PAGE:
Primary prophylaxis for cryptococcosis has been recommended for HIV-infected patients with CD4 cell count <100 cells/mm3 in developing countries due to the survival benefit and high prevalence of cryptococcosis. However, the previous study was conducted prior to the scaling up of antiretroviral therapy (ART). For patients receiving ART, the relevance of this benefit is unclear.
Methods: A prospective observational cohort study was conducted among HIV-infected patients who had CD4 < 100 cells/mm3 and initiated ART in a university hospital. Patients were categorized into fluconazole group (receiving fluconazole 400 mg weekly) and control group (not receiving fluconazole) and followed up for 2 years after ART initiation.
Results: Of 302 patients, 201 were in fluconazole group and 101 in control group. Mean age was 37.9 ±9.2 years and 64.6% were males. Median (IQR) CD4 was 31 (15-54) cells/mm3. Of all, 60.6% of patients had history of opportunistic infections other than cryptococcosis. Demographics, risk of HIV acquisition, history of opportunistic infections, HBV or HCV co-infection, VDRL serostatus, and baseline CD4 cell counts were similar between the two groups (p>0.05). Regarding ART regimens, 91.1% pf patients received NNRTI-based regimens and 8.9% received PI-based regimens. Median (IQR) CD4 cell counts at 1 and 2 years of ART were 184 (129-275) and 271 (202-380) cells/mm3, respectively, and were not different between the two groups (p>0.05). During a 2-year follow-up period, 1 patient in each group died (p=0.619). Five patients (2.5%) in fluconazole group and 5 patients (2.5%) in control group developed cryptococcosis (p=0.311). Kaplan-Meier analysis showed that there was no difference of occurrence of cryptococcosis between the two groups (log-rank test, p=0.221, Figure). Among 10 patients with cryptococcosis, the median (IQR) time to develop cryptococcosis was 4.1 (2.4-8.9) months after ART initiation; 3.5 (2.2-11.7) months in fluconazole group and 4.7 (1.7-8.0) months in control group (p=0.690).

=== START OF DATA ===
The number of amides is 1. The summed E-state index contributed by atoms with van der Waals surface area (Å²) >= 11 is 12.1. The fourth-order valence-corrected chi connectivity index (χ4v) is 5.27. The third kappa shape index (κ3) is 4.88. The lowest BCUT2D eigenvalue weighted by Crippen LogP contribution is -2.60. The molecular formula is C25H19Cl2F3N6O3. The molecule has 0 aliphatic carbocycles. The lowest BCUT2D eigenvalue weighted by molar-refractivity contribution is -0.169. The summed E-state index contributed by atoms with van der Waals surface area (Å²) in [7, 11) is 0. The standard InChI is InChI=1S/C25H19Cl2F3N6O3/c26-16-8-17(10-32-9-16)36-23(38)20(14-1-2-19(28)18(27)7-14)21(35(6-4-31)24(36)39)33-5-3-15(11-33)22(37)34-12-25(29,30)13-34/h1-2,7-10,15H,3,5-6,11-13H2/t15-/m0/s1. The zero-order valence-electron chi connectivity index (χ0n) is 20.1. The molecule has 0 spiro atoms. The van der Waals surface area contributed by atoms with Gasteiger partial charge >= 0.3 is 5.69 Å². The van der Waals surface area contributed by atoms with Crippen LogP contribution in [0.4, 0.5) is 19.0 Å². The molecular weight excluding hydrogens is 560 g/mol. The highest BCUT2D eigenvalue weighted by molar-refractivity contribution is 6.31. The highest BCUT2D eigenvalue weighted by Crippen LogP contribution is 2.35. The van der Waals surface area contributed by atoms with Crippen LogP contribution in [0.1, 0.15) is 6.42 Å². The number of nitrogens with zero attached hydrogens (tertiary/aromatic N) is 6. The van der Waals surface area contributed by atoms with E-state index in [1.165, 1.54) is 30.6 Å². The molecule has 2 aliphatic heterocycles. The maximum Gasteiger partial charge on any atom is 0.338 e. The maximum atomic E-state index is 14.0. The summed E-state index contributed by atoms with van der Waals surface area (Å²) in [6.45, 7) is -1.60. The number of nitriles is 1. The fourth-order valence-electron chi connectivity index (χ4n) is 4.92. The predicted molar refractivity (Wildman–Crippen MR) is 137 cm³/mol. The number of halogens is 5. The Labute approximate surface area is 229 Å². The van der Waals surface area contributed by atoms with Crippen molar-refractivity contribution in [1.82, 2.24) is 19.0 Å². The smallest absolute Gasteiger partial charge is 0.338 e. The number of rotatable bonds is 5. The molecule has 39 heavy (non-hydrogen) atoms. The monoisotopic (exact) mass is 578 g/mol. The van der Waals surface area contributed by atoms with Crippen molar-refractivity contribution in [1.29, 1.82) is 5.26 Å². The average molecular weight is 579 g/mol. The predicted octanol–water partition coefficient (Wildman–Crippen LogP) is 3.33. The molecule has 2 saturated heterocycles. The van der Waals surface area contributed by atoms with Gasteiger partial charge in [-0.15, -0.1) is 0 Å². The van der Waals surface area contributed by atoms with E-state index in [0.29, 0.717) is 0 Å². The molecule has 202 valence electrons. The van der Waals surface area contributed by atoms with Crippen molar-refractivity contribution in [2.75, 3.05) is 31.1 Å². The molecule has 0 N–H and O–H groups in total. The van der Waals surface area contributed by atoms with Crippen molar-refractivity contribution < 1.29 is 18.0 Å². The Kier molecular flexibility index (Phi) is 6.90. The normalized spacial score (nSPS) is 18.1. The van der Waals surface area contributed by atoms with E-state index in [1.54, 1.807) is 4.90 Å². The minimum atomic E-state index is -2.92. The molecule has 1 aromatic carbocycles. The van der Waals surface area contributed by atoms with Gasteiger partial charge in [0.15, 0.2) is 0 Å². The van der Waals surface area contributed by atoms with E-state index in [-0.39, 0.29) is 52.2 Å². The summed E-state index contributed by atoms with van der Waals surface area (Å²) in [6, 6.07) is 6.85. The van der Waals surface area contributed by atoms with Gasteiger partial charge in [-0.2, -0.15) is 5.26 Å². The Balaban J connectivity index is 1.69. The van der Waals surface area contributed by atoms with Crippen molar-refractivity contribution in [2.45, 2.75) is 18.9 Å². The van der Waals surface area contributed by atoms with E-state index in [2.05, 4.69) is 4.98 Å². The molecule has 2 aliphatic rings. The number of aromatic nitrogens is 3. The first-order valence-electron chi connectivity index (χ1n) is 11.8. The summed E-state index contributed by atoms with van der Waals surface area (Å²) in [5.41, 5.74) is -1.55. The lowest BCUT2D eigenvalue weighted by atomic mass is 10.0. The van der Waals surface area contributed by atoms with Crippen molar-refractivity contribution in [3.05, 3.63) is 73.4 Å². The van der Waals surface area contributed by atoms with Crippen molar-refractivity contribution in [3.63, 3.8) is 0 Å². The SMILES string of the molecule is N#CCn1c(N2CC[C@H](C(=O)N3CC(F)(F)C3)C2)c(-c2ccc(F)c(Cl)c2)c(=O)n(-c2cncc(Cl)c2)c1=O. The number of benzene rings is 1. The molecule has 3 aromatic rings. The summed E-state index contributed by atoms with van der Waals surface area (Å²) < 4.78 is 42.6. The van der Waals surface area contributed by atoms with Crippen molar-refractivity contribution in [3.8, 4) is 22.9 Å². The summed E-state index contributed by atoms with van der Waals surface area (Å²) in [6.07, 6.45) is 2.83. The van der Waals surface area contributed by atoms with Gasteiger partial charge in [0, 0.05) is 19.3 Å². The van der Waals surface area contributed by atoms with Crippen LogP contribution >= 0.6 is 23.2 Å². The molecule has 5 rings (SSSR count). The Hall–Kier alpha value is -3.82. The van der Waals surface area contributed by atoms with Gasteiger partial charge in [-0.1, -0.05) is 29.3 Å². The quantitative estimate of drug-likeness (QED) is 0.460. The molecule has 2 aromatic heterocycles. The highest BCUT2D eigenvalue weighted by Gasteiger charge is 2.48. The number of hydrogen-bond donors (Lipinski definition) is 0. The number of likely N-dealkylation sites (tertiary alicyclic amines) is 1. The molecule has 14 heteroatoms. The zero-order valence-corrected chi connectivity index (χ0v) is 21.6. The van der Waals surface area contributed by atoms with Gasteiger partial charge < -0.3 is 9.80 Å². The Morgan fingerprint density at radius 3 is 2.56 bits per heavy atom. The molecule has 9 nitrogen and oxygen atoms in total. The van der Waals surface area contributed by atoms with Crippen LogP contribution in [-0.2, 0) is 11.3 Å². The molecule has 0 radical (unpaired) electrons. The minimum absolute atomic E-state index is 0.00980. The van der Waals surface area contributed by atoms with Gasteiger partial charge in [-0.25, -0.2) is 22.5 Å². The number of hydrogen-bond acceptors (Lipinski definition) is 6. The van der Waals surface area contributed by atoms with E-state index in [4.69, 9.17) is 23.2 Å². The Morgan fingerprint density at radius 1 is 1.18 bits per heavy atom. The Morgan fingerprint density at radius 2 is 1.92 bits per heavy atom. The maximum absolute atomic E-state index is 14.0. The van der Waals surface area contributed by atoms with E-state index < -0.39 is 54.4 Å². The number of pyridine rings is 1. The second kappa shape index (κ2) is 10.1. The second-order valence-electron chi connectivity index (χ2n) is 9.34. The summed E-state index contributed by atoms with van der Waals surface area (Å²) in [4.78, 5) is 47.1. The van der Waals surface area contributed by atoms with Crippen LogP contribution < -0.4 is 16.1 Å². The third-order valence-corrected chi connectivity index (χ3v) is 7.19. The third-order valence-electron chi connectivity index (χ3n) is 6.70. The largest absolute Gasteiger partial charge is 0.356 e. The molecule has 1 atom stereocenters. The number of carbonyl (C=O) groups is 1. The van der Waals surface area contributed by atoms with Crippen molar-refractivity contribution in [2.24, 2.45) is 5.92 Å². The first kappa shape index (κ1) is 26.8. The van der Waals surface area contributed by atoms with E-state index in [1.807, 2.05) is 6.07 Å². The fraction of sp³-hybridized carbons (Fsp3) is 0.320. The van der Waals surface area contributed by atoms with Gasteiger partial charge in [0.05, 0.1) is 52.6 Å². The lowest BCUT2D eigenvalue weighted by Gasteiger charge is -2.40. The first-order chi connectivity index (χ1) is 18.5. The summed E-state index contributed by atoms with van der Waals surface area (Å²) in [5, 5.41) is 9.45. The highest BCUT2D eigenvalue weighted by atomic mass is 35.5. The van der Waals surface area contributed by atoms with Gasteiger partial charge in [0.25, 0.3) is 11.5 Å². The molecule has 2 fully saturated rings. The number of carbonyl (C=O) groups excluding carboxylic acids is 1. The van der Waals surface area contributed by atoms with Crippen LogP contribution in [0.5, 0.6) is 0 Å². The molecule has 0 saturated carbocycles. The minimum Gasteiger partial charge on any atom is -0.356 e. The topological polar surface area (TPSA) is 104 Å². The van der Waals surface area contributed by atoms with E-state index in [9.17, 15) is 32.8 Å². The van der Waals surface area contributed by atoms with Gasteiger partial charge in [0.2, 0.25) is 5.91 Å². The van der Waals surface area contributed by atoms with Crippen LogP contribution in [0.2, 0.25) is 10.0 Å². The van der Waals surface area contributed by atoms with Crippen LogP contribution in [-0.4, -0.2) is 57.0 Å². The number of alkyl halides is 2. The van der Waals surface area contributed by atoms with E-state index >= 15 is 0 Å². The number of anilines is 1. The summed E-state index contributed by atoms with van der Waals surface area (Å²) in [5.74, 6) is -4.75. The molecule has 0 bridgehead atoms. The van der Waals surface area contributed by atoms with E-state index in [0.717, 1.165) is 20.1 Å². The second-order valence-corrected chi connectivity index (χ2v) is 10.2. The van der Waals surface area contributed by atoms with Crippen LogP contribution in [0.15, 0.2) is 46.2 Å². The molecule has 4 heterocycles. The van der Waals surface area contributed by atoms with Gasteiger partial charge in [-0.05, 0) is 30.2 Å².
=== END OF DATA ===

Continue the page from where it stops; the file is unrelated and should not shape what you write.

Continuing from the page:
Conclusion: In the settings that ART is widely available and HIV-infected patients with CD4 cell counts < 100 cells/mm3 are initiated ART, primary prophylaxis for cryptococcosis with fluconazole has no survival benefit and may not be necessary. The recommendations in developing countries should be reconsidered.
S. Sungkanuparph, None